Background:Detection of correlated gene expression is a fundamental process in the characterization of gene functions using microarray data. Commonly used methods such as the Pearson correlation can detect only a fraction of interactions between genes or their products. However, the performance of correlation analysis can be significantly improved either by providing additional biological information or by combining correlation with other techniques that can extract various mathematical or statistical properties of gene expression from microarray data. In this article, I will test the performance of three correlation methods-the Pearson correlation, the rank (Spearman) correlation, and the Mutual Information approach-in detection of protein-protein interactions, and I will further examine the properties of these techniques when they are used together. I will also develop a new correlation measure which can be used with other measures to improve predictive power.
Results:Using data from 5,896 microarray hybridizations, the three measures were obtained for 30,499 known protein-interacting pairs in the Human Protein Reference Database (HPRD). Pearson correlation showed the best sensitivity (0.305) but the three measures showed similar specificity (0.240 - 0.257). When the three measures were compared, it was found that better specificity could be obtained at a high Pearson coefficient combined with a low Spearman coefficient or Mutual Information. Using a toy model of two gene interactions, I found that such measure combinations were most likely to exist at stronger curvature. I therefore introduced a new measure, termed asymmetric correlation (AC), which directly quantifies the degree of curvature in the expression levels of two genes as a degree of asymmetry. I found that AC performed better than the other measures, particularly when high specificity was required. Moreover, a combination of AC with other measures significantly improved specificity and sensitivity, by up to 50%.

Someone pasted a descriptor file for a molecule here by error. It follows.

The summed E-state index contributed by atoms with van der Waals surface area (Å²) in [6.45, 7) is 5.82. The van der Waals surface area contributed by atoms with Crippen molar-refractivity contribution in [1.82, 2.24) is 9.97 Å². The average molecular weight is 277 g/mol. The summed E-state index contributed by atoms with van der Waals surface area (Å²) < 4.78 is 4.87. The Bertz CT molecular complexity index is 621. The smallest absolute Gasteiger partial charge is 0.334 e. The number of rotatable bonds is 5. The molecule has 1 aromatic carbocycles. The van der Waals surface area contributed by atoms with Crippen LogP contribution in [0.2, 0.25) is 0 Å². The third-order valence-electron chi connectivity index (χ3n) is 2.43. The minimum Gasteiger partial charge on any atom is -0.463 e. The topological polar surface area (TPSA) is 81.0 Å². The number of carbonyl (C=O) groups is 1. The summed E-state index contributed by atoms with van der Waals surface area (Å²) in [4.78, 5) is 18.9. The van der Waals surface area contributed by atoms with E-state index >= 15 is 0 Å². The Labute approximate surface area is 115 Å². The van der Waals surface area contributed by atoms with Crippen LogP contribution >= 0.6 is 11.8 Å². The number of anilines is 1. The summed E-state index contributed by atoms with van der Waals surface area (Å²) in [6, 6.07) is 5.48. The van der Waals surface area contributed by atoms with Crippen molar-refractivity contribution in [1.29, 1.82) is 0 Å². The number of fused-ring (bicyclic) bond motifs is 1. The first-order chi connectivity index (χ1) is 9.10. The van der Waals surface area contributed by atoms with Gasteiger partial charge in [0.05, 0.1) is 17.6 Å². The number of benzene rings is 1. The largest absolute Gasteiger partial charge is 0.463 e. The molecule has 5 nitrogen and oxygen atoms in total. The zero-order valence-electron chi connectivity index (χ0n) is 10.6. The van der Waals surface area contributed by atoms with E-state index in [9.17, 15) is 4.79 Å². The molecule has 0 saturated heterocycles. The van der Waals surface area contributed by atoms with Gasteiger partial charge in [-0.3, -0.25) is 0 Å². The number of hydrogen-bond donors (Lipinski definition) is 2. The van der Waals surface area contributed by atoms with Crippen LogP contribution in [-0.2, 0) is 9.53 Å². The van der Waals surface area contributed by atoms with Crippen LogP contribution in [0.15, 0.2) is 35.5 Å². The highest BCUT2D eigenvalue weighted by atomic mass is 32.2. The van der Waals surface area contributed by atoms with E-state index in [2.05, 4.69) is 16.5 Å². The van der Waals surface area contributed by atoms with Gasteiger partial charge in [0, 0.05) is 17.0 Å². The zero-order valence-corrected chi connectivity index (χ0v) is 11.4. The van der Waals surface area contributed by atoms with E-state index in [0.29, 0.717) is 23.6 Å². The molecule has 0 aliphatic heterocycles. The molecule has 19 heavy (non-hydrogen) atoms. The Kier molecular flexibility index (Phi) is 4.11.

Conclusions: A combination of correlation measures, particularly AC and Pearson correlation, can improve prediction of protein-protein interactions. Further studies are required to assess the biological significance of asymmetry in expression patterns of gene pairs.